Pregnant Bengal woman poisoned to death for refusing to abort girl child | india-news | Hindustan Times
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Pregnant Bengal woman poisoned to death for refusing to abort girl child

Rubina Bibi of Kotbar village, married barely for a year, was seven months pregnant.

india Updated: Aug 09, 2017 22:37 IST
Koushik Dutta
Silhouette of pregnant woman in her bedroom.
Silhouette of pregnant woman in her bedroom.(Representative image)

A 24-year-old pregnant woman was poisoned to death allegedly by her husband and in-laws in West Bengal’s East Midnapore district after she refused to terminate the girl child in her womb.

Rubina Bibi of Kotbar village, married barely for a year, was seven months pregnant.

She died at a government hospital in nearby Tamluk town on Tuesday night, two days after poison was allegedly shoved down her throat.

Police said on Wednesday that a case was registered based on her parents’ complaint. Rubina’s husband, Sheikh Rejabul, and his family members are on the run.

Killing and abandoning baby girls are common practice in large parts of India, where a preference for sons runs deep. Many women, especially in poor rural families, face abuse for giving birth to girls. But the mother’s murder is rare.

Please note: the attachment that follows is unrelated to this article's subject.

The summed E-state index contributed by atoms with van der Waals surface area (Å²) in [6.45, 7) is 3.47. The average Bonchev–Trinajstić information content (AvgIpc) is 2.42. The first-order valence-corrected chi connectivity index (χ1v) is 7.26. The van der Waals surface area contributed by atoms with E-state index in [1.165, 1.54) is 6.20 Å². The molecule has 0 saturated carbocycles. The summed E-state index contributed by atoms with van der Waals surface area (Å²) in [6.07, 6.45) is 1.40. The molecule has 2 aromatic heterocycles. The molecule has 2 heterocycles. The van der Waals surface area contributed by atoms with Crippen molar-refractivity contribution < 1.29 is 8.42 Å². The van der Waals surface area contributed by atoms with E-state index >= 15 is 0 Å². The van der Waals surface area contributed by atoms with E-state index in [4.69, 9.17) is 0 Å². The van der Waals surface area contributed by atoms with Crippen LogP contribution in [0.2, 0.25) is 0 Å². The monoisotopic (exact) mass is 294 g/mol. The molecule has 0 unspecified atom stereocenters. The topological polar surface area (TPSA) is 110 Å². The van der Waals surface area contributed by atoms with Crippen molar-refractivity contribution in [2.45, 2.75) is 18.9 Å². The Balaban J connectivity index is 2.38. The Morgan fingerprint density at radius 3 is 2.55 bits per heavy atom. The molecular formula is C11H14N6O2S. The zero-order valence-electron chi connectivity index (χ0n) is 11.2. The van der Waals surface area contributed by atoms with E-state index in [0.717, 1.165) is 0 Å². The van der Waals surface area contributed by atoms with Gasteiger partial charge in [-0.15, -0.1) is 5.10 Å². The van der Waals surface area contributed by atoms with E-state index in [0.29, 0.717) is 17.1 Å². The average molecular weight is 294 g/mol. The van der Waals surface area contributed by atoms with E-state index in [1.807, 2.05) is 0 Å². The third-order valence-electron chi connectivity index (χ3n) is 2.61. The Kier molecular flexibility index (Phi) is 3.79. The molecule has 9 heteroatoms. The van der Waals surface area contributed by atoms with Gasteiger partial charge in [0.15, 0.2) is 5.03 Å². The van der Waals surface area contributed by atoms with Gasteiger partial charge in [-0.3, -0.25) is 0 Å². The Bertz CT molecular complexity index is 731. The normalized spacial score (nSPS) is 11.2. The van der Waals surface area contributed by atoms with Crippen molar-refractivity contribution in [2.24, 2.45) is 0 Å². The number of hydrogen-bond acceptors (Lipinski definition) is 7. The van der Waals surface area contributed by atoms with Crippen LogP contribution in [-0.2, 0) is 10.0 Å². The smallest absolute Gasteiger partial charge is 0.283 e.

Rubina’s death also underscored that sex determination tests were being carried out on the sly.

India has banned doctors, hospitals and their staff from revealing a child’s gender during prenatal examinations. It is aimed at preventing the practice of female foeticide, rampant in a patriarchal society obsessed with a male heir.

Rajabul allegedly took his wife for an ultrasonography test to know the gender of the foetus.

After the examination, the husband allegedly told Rubina to either get a dowry of Rs 1 lakh from her parents or abort her pregnancy.

“After they started torturing my daughter we gave them Rs 30,000 but they demanded more and asked my daughter to get rid of the child. She refused and they killed her,” said Sakina Bibi, the woman’s mother.

The woman was harassed and assaulted for dowry ever since she got married, her parents alleged.

They said Rajabul, who buys and sells human hair for wigmakers, was given Rs 1 lakh and jewellery during the marriage.

India has strict anti-dowry laws. But former chairperson of the West Bengal Commission for Women, Sunanda Mukhopadhyay, said these need to be amended because dowry is the root cause of most cases of domestic violence.

“A daughter is considered a liability because parents fear they would have to pay dowry to get her married,” she said.

Rubina’s parents also alleged that she was forced to drink acid.

But Alok Rajoria, the district police superintendent, said: “The primary autopsy report says poison was poured into Rubina’s mouth.”